The Parliamentary committee on petitions yesterday tabled its report in the Lok Sabha, recommending a merger of BSNL and MTNL, while also adding that mere financial support from the government won’t work, saying that the “aspect of providing financial support to these entities by the Government has proved to be an apparatus for ‘survival’ and not ‘revival’.”
One reasoning from the committee which we couldn’t quite understand: “with the two entities competing against each other as well as the private sector players – their value attrition would only accelerate.” This doesn’t make sense because MTNL operates only in Delhi and Mumbai, while BSNL operates in all other circles. Thus the two do not compete with other. Still, that doesn’t mean that the merger isn’t a bad idea: it should lead to a reduction in management overheads.
This recommendation of a merger is based on information provided by BSNL and MTNL for the period up to 2015. That means, given the shake-up in the telecom sector because of Reliance Jio, the numbers are likely to be much worse. Too little too late?
The report cites the following reasons for the recommendations:
1. Decline in marketshare:
– BSNL’s wireline marketshare declined to 59.31% from 65.54% between December 2013 and 2015.
– BSNL’s Wireless marketshare declined to 7.96% by December 2015. For the same period, MTNL’s wireless marketshare declined to 0.36% from 0.58%.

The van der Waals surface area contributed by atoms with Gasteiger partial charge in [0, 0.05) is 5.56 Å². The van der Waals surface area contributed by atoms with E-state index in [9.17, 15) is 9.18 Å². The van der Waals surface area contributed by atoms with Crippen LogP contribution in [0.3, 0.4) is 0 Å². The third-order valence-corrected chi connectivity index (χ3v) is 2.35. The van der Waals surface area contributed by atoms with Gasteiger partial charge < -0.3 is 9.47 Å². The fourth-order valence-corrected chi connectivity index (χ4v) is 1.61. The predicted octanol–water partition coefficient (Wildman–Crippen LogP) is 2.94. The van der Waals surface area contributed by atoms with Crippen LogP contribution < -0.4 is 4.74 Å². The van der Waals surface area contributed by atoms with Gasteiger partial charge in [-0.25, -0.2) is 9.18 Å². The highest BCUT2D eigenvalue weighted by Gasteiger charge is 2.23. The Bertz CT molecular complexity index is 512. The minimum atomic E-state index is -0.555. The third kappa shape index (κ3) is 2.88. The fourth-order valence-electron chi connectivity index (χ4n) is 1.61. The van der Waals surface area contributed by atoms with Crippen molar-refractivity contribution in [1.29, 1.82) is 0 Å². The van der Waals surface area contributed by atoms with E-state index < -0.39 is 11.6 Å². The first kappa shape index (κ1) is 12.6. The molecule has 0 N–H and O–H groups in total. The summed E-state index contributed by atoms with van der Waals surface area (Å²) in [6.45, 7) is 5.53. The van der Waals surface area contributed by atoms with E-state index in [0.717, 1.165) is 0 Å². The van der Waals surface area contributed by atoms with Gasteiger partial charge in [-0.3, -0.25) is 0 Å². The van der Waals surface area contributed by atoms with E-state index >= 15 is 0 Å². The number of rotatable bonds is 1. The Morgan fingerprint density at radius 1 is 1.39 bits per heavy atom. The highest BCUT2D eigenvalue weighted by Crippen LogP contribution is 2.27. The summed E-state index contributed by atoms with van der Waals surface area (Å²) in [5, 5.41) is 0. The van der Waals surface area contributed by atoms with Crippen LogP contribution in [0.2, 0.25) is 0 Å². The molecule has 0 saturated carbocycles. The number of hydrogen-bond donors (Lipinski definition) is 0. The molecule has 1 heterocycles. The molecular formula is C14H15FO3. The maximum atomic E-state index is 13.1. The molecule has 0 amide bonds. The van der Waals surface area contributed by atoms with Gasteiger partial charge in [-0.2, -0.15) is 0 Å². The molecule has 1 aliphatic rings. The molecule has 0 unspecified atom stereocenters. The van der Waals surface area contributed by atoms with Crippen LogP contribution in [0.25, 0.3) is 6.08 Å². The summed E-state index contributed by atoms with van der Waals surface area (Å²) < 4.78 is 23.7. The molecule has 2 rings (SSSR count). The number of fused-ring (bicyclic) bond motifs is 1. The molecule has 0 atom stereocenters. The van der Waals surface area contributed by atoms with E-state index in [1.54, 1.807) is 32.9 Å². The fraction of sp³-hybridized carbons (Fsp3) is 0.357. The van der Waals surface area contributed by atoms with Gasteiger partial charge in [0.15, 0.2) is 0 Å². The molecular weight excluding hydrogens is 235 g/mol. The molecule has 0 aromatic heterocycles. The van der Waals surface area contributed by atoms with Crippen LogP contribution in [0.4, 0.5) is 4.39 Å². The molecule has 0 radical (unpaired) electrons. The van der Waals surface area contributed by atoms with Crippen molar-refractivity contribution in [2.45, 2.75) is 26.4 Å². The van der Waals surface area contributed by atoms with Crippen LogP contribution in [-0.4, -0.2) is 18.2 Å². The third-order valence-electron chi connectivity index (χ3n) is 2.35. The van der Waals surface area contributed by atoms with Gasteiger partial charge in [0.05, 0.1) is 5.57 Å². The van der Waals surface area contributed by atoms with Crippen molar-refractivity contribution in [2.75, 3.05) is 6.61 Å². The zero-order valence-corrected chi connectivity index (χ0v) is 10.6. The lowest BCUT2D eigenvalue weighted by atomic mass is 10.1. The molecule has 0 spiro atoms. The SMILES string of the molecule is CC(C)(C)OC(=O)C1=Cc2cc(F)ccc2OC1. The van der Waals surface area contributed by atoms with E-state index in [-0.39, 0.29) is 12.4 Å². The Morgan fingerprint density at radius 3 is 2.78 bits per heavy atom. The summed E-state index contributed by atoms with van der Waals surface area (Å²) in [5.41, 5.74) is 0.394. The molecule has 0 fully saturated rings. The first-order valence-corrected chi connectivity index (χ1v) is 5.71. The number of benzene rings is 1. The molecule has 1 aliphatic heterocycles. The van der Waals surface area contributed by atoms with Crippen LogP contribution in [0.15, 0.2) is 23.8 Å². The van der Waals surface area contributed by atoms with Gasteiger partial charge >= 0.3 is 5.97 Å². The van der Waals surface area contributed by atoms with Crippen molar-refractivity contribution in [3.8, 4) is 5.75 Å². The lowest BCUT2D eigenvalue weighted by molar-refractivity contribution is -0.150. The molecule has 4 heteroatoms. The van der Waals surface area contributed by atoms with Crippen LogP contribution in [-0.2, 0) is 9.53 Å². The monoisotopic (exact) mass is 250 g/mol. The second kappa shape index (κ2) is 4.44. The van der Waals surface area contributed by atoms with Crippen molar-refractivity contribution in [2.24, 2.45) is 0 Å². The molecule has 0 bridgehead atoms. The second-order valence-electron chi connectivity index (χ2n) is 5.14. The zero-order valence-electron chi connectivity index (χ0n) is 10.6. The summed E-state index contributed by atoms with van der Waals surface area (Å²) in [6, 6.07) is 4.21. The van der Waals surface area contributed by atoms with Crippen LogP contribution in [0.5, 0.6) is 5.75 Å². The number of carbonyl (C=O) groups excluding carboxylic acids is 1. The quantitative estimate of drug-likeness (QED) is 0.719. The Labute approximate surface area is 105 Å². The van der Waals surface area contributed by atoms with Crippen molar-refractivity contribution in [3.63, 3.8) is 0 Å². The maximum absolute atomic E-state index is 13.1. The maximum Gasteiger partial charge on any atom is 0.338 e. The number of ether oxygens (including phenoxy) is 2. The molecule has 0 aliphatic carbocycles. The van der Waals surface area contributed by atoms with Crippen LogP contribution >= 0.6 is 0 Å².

– BSNL’s wireline broadband services marketshare declined to 15.67% in December 2015 from 29.96% in December 2013. For the same period, MTNL’s broadband marketshare declined to 1.25% from 3.19%.
“The Committee are, therefore, of the considered view that if the current trend of incessant shrinking of market share of BSNL and MTNL continues, both these entities would soon become commercially non-viable and a burden on the exchequer.”
2. Poor management: The committee says “the advantages, these Public Sector Undertakings had in the past, viz., extensive infrastructure in remote areas, their Pan India reach, Huge optical fibre infrastructure, strategic alliances with IT and Hardware Companies, etc., have now been dissipated due to inherent deficiencies of the Management, viz., failure to improve the working culture, inability to optimize the network capabilities, assets being unproductive, poor service image of the Companies, their inability to retain customers, poor marketing, etc.”
According to a representation to the committee, “MTNL is not able to upgrade its GSM and landline network for the last 3-4 years due to constraint of funds. In the wireless segment due to limited no. of BTS / Node B sites both for 2G / 3G the coverage and quality issues are encountered by the customers.”